The limited involvement industrial water by Israeli companies is due to the complexity of this field and the differences between plants, even between plants belonging to the same company as well. “Even a company whose products are installed in a certain pharmaceutical plant will need to undergo a long process to become involved at another plant of the same company because the water entering the process could be different,” according to Distel. “The production line could be different and wastewater regulation could be different.

“For example, a place with abundant water doesn’t need recycling like somewhere suffering from a shortage,” explains Distel. “But we see more companies looking towards the industrial market, and the industrial market is increasingly searching for intelligent solutions. The array of foreign attaches at the Economy Ministry is pushing hard towards the industrial sector. The future of Israel’s water industry lies in its ability to provide advanced technological solutions for meeting strict environmental regulations around the world.”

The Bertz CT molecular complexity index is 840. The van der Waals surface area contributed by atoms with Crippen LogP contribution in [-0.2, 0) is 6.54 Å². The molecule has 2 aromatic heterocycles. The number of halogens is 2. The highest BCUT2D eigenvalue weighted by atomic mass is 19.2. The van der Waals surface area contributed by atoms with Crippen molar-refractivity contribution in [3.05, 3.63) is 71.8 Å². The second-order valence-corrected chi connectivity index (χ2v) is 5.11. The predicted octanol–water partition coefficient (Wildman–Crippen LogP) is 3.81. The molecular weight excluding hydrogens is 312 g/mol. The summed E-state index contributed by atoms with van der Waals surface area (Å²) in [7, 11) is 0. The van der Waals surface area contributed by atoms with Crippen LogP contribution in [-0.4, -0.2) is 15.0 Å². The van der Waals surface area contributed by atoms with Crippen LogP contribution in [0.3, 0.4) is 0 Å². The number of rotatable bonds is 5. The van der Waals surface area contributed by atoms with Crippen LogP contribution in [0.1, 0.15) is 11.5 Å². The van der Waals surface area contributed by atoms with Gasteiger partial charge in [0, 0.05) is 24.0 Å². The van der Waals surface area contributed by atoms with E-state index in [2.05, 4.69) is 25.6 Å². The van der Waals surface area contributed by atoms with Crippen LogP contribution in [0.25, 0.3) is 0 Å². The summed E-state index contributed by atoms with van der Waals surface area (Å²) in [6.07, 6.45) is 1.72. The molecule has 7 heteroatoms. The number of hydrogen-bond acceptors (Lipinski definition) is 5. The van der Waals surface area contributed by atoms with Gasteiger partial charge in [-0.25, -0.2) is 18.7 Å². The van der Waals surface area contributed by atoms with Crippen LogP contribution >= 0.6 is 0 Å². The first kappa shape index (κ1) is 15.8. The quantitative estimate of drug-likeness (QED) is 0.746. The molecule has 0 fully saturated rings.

The study headed by Fortuna and Freund-Koren was meant to help the water industry to capitalize on more opportunities abroad in the area of industries based on increasing water usage. The work concentrates on sectors where company growth makes it necessary to find innovative solutions for overcoming existing technological gaps or increasing process efficiency in the face of global water shortages and tightening regulations. The study in its entirety will be presented at the Watec 2013 international exhibition in October.

(Source: http://www.haaretz.com/business/israel-s-water-expertise-an-industrial-moneymaker.premium-1.533650)